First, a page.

Spam Seen As Boredom-Busting; Hot Dogs as Diplomatic Protocol

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New Yorkers have barely recovered from the President dining in the West Village and already he is off to thrill Parisians with the experience of dining in their fair city. This time, date night was at a traditional French bistro with red-and-white checked tablecloths near the Eiffel Tower. A similar security setup blocked traffic around the 7th arrondissement, a neighborhood that could be characterized as Paris' West Village.
[Bloomberg]

Have hot dogs become diplomatic protocol? Ever since the King of England was served a frank during a visit in 1939, it would seem that offering foreign officials a dog is part of our welcome strategy. Now that Iran will be invited to Fourth of July celebrations, they'll be getting their hot dog welcome, too.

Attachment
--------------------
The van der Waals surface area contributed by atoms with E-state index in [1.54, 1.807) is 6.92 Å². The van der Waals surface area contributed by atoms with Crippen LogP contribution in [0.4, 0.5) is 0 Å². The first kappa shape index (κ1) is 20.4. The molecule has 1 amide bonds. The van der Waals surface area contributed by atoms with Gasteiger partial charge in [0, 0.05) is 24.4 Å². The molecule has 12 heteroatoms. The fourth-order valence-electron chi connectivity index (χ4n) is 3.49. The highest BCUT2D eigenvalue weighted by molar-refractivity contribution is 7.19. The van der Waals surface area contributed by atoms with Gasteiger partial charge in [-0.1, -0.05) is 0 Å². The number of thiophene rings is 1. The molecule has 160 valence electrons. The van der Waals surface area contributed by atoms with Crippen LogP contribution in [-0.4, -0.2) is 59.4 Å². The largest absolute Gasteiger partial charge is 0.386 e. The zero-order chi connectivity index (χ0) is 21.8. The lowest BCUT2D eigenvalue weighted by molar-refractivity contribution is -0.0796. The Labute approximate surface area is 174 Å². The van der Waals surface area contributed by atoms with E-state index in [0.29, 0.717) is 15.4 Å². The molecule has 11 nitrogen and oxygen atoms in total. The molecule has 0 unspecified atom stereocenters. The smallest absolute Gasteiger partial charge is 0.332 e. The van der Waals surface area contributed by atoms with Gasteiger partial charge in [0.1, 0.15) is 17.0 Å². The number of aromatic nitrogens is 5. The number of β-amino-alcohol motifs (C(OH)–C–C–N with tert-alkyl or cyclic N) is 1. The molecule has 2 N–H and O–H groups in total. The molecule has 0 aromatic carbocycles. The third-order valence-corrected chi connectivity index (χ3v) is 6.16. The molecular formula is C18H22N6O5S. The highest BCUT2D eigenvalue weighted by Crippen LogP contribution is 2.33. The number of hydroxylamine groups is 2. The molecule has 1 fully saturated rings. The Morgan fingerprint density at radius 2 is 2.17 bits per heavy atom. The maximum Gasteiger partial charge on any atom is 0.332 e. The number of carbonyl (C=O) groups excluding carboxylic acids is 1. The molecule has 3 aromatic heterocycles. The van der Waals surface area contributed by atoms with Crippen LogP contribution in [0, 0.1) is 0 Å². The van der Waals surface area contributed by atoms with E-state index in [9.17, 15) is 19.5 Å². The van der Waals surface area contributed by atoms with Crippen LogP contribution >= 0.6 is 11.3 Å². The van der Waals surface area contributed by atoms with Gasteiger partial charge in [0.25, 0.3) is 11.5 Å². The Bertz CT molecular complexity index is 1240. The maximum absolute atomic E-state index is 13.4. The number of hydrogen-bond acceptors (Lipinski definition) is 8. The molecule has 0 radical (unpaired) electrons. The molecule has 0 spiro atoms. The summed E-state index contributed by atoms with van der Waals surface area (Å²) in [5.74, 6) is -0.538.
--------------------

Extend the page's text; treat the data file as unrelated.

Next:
[NY Times]

A new ad campaign for Spam is positioning the canned pork product as a way to relieve boredom at the dinner table during these difficult economic times. The "Break the Monotony" campaign includes both TV and radio ads. Sales of meat-in-a-can products have risen since the recession started because they cost less than fresh food.
[AP via Google]

Murder Burger is a gourmet burger joint in New Zealand where the meat-is-murder concept has been turned on its ear. The staff wear meat-is-murder T-shirts, but the restaurant proudly offers no vegetarian options.
[Daily Telegraph]

The Times takes a look at Food, Inc., the documentary that exposes the seedy underbelly of the food industry, and which is a major departure from the type of food films that used to grace the big screen. It ain't no Babette's Feast, friends.
[NY Times]


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